Stray Thoughts & recycled tweets

Late night thought:  Language is always behind the times and so rejuvenation in the form of poetry is always necessary.

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Poets and critics are like thirsty men in a desert. They arrive at an oasis. Both peer into the water hole. The poet sees the reflection in the water includes his own face, the tree and sky above. On closer inspection, he sees into the water. Underneath the water, resting in the sand below, is a white skull bone. Repelled, he doesn’t drink and instead finds a place in the shade and writes a poem about the poisoned water and his great thirst that might eventually kill him. The critic watches the poet the entire time. He reads the poet’s word and avoids drinking the water, thus saving his life. He tells the poet he enjoyed the story. He wrote a review that said the poem captured the harsh atmosphere and contained the right amount of depth but suffered the fatal flaw of failing to identify the skull as human.

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Critics are valuable. They can lend perspective to a work of art. They can help a wider audience appreciate it’s implications. They can tell us something about the times the author lived in that contributed to his work. They can even tell us personal information about the author, though this is of dubious value in understanding the work itself. They can even offer a brilliant analysis of the work itself, as if the critic were a lepidopterist pulling the wings off a butterfly to understand how it flies. He can do all that but seldom if ever do critics get close to explaining what makes poetry tick, because, like the lepidopterist, he studies after death, after all flight of fancy has been destroyed, and can never know the why. The power and mystery of poetry is tied to this one thing, the why of existence. It is like asking why human consciousness? Or why God? Or why me? The answer will take some fancy word flight to get close to it. It requires hints and suggestions. It requires some large field to fly over. It will change directions often to take advantage of the subtlest breeze. It will come upon us when we are least expecting it. It will likely be something not always welcome to our present mood. It is not often even sought after. It will, because it is part of our life,  delight.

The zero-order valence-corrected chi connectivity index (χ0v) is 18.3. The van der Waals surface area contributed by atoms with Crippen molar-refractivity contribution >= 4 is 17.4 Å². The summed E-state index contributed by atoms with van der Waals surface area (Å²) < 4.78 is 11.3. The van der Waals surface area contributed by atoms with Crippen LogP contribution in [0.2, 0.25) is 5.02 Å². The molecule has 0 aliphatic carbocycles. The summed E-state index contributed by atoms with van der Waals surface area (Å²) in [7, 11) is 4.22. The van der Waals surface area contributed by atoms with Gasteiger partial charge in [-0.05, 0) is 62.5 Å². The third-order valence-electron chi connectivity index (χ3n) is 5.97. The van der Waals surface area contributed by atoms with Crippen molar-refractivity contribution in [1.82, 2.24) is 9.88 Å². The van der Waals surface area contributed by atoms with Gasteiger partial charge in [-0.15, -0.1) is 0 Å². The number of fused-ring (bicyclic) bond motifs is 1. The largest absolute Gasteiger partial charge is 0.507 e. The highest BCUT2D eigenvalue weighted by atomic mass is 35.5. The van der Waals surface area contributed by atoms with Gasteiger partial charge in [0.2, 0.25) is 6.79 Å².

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In a poem where beans, barnacles and baseball bats appear each is of equal importance, even if the poet personally loves baseball.

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All the protests around the world, even sleepy Wisconsin; it is as if everyone suddenly remembered you could take an ax to the prison walls and help each other escape.

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A Christian martyr is someone murdered because of their faith, not one who kills others in the name of their faith.

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At the grocery today an elderly lady approached me and said, “I have a screw loose. Where are the nuts?”

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At first reading good poems seem strange. They seem as if written in another world. The reason for this separation is that the reader has yet to reach the earth.

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Read a passage of scripture or a poem, even your own journal, from a year or two ago and you’ll see new associations, thoughts and feelings. Often it will seem as if someone else wrote the words.

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Why do self-published poets on the Internet make the mistake of drowning their words in a sea of graphic images? Are their words not enough?

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What’s the difference between pretending to be what you are not, and pretending to be what you intend to become?
I’ll take a stab at that. Here are a few possibilities. Pretending to be what you are not is at best playful guile and at worst insincere deception. Pretending what you wish to become is at best creative role-playing and at worst self-deception.
I’ll bet there are other possibilities.
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Some governments gradually morph into a form of institutionalized satanic activity. Too often a people don’t see this happening under their noses until it is too late.
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We are all free to choose our own direction, except in the case of self-deception.
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Today I renamed the Richardson Highway the Bulimic Hwy after its usual gorging on cars and then vomiting them into the snow berms between Fairbanks and NorthPole.

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